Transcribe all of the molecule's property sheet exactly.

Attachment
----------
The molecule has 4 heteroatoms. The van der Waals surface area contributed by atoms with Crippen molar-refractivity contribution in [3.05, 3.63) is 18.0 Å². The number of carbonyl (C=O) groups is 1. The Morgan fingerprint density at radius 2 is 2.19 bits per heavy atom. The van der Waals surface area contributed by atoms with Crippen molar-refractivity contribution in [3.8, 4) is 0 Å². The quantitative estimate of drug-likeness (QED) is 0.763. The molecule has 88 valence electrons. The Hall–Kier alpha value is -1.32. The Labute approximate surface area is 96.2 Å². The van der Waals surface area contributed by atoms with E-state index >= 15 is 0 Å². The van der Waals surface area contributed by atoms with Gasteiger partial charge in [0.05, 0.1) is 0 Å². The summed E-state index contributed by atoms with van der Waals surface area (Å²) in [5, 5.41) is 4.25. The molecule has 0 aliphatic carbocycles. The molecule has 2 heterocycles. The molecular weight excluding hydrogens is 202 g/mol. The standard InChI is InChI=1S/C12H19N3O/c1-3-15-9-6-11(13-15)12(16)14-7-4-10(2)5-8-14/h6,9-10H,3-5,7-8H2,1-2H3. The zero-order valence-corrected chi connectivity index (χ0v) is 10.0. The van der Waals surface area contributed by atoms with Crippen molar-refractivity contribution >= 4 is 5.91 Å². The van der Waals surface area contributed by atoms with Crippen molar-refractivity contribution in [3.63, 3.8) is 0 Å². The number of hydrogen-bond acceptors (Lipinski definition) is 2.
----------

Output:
The molecule has 4 heteroatoms. The van der Waals surface area contributed by atoms with Crippen molar-refractivity contribution in [3.05, 3.63) is 18.0 Å². The number of carbonyl (C=O) groups is 1. The Morgan fingerprint density at radius 2 is 2.19 bits per heavy atom. The van der Waals surface area contributed by atoms with Crippen molar-refractivity contribution in [3.8, 4) is 0 Å². The quantitative estimate of drug-likeness (QED) is 0.763. The molecule has 88 valence electrons. The Hall–Kier alpha value is -1.32. The Labute approximate surface area is 96.2 Å². The van der Waals surface area contributed by atoms with E-state index >= 15 is 0 Å². The van der Waals surface area contributed by atoms with Gasteiger partial charge in [0.05, 0.1) is 0 Å². The summed E-state index contributed by atoms with van der Waals surface area (Å²) in [5, 5.41) is 4.25. The molecule has 0 aliphatic carbocycles. The molecule has 2 heterocycles. The molecular weight excluding hydrogens is 202 g/mol. The standard InChI is InChI=1S/C12H19N3O/c1-3-15-9-6-11(13-15)12(16)14-7-4-10(2)5-8-14/h6,9-10H,3-5,7-8H2,1-2H3. The zero-order valence-corrected chi connectivity index (χ0v) is 10.0. The van der Waals surface area contributed by atoms with Crippen molar-refractivity contribution >= 4 is 5.91 Å². The van der Waals surface area contributed by atoms with Crippen molar-refractivity contribution in [3.63, 3.8) is 0 Å². The number of hydrogen-bond acceptors (Lipinski definition) is 2.